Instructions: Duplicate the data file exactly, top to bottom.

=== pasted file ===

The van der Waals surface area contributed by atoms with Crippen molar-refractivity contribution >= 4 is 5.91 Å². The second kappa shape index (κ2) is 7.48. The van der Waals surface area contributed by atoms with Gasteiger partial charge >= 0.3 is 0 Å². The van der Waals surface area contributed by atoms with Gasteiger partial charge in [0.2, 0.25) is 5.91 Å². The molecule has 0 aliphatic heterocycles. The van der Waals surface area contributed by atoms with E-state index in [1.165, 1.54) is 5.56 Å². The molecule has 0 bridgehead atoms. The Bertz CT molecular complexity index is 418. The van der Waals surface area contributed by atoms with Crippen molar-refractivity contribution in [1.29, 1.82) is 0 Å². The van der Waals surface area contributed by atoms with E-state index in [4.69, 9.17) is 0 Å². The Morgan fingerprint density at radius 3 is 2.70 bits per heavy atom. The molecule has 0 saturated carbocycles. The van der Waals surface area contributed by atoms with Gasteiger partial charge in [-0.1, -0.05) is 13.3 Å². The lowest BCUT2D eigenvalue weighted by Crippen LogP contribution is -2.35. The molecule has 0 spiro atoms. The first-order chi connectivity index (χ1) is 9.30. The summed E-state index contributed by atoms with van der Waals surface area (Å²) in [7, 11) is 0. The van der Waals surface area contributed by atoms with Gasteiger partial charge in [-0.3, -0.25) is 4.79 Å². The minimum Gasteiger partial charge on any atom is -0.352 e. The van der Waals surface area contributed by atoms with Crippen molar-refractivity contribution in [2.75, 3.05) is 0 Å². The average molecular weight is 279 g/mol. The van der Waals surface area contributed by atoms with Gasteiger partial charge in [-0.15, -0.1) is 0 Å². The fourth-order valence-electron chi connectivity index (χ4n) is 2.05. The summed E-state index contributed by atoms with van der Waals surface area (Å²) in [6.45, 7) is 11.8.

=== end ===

The van der Waals surface area contributed by atoms with Crippen molar-refractivity contribution >= 4 is 5.91 Å². The second kappa shape index (κ2) is 7.48. The van der Waals surface area contributed by atoms with Gasteiger partial charge >= 0.3 is 0 Å². The van der Waals surface area contributed by atoms with Gasteiger partial charge in [0.2, 0.25) is 5.91 Å². The molecule has 0 aliphatic heterocycles. The van der Waals surface area contributed by atoms with E-state index in [1.165, 1.54) is 5.56 Å². The molecule has 0 bridgehead atoms. The Bertz CT molecular complexity index is 418. The van der Waals surface area contributed by atoms with Crippen molar-refractivity contribution in [1.29, 1.82) is 0 Å². The van der Waals surface area contributed by atoms with E-state index in [4.69, 9.17) is 0 Å². The Morgan fingerprint density at radius 3 is 2.70 bits per heavy atom. The molecule has 0 saturated carbocycles. The van der Waals surface area contributed by atoms with Gasteiger partial charge in [-0.1, -0.05) is 13.3 Å². The lowest BCUT2D eigenvalue weighted by Crippen LogP contribution is -2.35. The molecule has 0 spiro atoms. The first-order chi connectivity index (χ1) is 9.30. The summed E-state index contributed by atoms with van der Waals surface area (Å²) in [7, 11) is 0. The van der Waals surface area contributed by atoms with Gasteiger partial charge in [-0.3, -0.25) is 4.79 Å². The minimum Gasteiger partial charge on any atom is -0.352 e. The van der Waals surface area contributed by atoms with Crippen molar-refractivity contribution in [2.75, 3.05) is 0 Å². The average molecular weight is 279 g/mol. The van der Waals surface area contributed by atoms with Gasteiger partial charge in [-0.15, -0.1) is 0 Å². The fourth-order valence-electron chi connectivity index (χ4n) is 2.05. The summed E-state index contributed by atoms with van der Waals surface area (Å²) in [6.45, 7) is 11.8.